A new study conducted by consulting firm McKinsey & Company finds that widespread adoption of autonomous-drive autos could result in a 90 percent reduction in vehicular accidents, and a $190 billion reduction in health costs and property damage in the U.S. each year – not to mention saving tens of thousands of lives. The study also predicts that the initial shift from human-driven to driverless vehicles will begin in the early to mid-2020s, and attain mass adoption by 2030.
McKinsey & Company senior partner Hans-Werner Kaas says, “Autonomous vehicles and the path toward them is one of the most shaping trends in the auto industry today.”
Automakers and consumers are already taking technological “baby steps” on that path. According to WardsAuto.com the number of installations of active safety features on passenger vehicles built in the U.S. have been meager, but are increasing. In 2013 just 1.1 percent of vehicles featured adaptive cruise control. Last year that number grew to 1.4 percent. In 2014 8.4 percent of vehicles built in the U.S. featured lane-departure prevention technology, up from 3.4 percent the previous year. And sales of vehicles featuring blind-spot alert technology rose to 10.1 percent in 2014, up from just 6.3 percent in 2013.
McKinsey and Company’s prediction that autonomous-drive will attain mass adoption by 2030 is a conservative one compared to those of some very high profile auto executives. Tesla Motors Inc.’s co-founder Elon Musk, for example, has predicted that a road-ready fully autonomous vehicle will be ready for mass production in five years.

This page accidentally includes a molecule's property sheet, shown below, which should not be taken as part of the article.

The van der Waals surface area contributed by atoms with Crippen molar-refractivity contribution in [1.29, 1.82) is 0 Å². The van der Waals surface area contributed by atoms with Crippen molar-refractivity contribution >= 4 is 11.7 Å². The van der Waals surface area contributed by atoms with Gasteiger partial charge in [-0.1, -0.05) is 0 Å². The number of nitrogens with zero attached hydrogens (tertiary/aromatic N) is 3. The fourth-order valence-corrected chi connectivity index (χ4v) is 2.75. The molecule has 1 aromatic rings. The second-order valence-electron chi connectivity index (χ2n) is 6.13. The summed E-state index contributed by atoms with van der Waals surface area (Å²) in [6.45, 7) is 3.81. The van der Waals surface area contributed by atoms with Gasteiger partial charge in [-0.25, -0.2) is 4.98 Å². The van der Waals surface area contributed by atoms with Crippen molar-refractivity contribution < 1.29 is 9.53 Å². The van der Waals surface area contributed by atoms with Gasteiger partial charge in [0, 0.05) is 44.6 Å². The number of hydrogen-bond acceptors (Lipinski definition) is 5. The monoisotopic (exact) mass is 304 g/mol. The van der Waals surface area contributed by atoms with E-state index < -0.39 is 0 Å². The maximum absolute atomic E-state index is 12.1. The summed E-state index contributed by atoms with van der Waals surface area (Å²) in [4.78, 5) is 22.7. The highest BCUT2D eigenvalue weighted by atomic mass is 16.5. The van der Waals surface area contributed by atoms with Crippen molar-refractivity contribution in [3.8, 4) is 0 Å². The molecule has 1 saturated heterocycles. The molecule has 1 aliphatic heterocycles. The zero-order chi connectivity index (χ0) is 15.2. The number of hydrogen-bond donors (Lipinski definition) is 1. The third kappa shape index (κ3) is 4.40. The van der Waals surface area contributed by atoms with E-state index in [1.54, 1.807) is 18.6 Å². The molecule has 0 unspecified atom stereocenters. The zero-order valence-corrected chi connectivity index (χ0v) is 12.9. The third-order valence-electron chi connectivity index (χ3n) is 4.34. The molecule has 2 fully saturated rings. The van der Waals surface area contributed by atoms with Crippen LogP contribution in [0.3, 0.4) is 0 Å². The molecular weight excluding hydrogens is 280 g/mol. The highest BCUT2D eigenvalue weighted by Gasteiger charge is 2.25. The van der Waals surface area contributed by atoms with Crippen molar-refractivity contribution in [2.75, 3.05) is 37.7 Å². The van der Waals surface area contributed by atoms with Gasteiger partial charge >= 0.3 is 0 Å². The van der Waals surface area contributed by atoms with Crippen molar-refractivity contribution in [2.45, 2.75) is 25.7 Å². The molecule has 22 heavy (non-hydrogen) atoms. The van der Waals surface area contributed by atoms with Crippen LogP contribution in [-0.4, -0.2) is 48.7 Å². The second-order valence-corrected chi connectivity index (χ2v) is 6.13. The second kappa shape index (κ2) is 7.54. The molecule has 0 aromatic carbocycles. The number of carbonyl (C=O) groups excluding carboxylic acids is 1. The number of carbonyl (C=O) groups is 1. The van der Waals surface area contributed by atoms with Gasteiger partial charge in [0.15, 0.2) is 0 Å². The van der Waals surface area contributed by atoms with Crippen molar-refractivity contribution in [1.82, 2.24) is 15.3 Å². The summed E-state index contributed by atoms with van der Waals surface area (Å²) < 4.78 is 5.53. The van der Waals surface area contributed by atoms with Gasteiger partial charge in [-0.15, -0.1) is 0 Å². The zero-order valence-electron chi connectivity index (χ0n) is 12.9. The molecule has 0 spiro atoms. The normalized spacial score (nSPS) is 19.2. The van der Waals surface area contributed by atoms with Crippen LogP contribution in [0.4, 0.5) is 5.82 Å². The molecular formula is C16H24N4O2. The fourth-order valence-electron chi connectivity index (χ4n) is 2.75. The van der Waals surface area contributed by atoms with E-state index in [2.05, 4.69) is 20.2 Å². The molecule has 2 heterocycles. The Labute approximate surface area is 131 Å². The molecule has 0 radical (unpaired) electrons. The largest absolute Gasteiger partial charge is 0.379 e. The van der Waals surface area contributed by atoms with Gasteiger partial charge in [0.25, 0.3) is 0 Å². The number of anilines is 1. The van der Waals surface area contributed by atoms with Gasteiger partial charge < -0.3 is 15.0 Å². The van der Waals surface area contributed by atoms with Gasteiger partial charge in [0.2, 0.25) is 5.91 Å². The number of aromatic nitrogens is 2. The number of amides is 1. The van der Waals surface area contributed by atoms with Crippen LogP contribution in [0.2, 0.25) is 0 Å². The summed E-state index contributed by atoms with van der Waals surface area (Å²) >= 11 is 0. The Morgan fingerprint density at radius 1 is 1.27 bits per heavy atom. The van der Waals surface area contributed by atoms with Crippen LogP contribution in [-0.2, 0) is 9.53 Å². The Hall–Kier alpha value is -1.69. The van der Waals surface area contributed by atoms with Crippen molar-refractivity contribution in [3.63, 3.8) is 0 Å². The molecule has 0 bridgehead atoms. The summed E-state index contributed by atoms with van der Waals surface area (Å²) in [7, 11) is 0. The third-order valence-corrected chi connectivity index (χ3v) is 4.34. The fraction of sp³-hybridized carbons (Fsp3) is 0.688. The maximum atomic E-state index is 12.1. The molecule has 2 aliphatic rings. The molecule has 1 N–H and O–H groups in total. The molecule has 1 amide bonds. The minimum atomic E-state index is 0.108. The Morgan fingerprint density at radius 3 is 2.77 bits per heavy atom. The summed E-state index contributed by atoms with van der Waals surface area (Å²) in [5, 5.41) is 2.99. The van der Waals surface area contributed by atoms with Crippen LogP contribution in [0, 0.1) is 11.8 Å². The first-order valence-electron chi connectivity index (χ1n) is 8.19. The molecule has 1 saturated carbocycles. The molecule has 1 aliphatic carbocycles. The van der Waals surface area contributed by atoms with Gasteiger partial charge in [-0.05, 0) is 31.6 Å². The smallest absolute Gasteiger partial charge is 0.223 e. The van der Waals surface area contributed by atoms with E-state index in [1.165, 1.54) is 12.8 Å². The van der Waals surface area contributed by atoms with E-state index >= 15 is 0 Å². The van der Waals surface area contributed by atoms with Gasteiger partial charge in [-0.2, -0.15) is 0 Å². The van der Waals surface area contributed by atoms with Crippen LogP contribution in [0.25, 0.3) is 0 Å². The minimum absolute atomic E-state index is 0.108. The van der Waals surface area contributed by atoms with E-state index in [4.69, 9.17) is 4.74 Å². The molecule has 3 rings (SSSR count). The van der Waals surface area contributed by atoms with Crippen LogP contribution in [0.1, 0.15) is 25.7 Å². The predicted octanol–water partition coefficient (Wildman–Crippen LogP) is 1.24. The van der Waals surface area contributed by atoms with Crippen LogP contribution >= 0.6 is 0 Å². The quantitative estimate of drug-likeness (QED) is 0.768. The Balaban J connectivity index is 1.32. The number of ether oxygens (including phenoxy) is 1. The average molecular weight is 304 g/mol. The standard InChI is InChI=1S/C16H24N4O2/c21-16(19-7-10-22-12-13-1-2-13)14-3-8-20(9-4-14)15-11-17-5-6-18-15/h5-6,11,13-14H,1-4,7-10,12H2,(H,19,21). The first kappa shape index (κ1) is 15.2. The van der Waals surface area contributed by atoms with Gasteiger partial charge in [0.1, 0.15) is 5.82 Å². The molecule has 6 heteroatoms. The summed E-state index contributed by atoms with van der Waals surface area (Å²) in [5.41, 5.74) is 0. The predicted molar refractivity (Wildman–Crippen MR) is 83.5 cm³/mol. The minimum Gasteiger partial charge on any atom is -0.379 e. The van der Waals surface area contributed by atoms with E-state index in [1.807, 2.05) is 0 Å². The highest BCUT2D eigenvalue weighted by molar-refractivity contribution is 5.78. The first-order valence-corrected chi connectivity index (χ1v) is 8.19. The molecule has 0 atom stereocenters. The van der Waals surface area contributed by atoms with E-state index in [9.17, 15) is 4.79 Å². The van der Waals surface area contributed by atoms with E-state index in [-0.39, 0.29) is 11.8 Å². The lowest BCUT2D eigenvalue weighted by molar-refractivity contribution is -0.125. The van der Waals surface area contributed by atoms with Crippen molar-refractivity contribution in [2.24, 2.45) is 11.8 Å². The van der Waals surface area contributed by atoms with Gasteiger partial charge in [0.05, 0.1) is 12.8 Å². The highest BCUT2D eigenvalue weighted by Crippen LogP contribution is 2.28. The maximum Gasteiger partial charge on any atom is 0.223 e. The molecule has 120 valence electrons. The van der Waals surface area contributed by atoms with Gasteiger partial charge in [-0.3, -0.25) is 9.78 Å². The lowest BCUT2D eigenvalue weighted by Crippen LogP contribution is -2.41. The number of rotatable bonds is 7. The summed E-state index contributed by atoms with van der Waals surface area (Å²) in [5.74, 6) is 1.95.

The fact is, no one has a crystal ball when it comes to the future of the auto industry. Fifteen years ago, a number of auto executives predicted that hydrogen fuel cell vehicles would dominate the industry by 2020. Still others have made similarly bold predictions about natural gas powered vehicles.
University of Michigan robotics professor Ryan Eustice says fully autonomous-drive vehicles still face a number of hurdles before the dream can become a reality. Among the most daunting obstacles are the fact that autonomous vehicles can’t yet be relied on to perform correctly in bad weather, or in locations where mapping technologies are not up to date. In short, Eustice warns, “The idea has been a little bit oversold in terms of having the problems solved.”
Regardless of when the shift to self-driving vehicles takes place, the McKinsey study predicts that it will have a profound effect on the traditional automotive business model which includes pay-for-use instead of vehicle ownership. Insurance companies will also undergo changes, according to the study, as they make the shift away from driver risk profiles to focus on highly complex technical liabilities.
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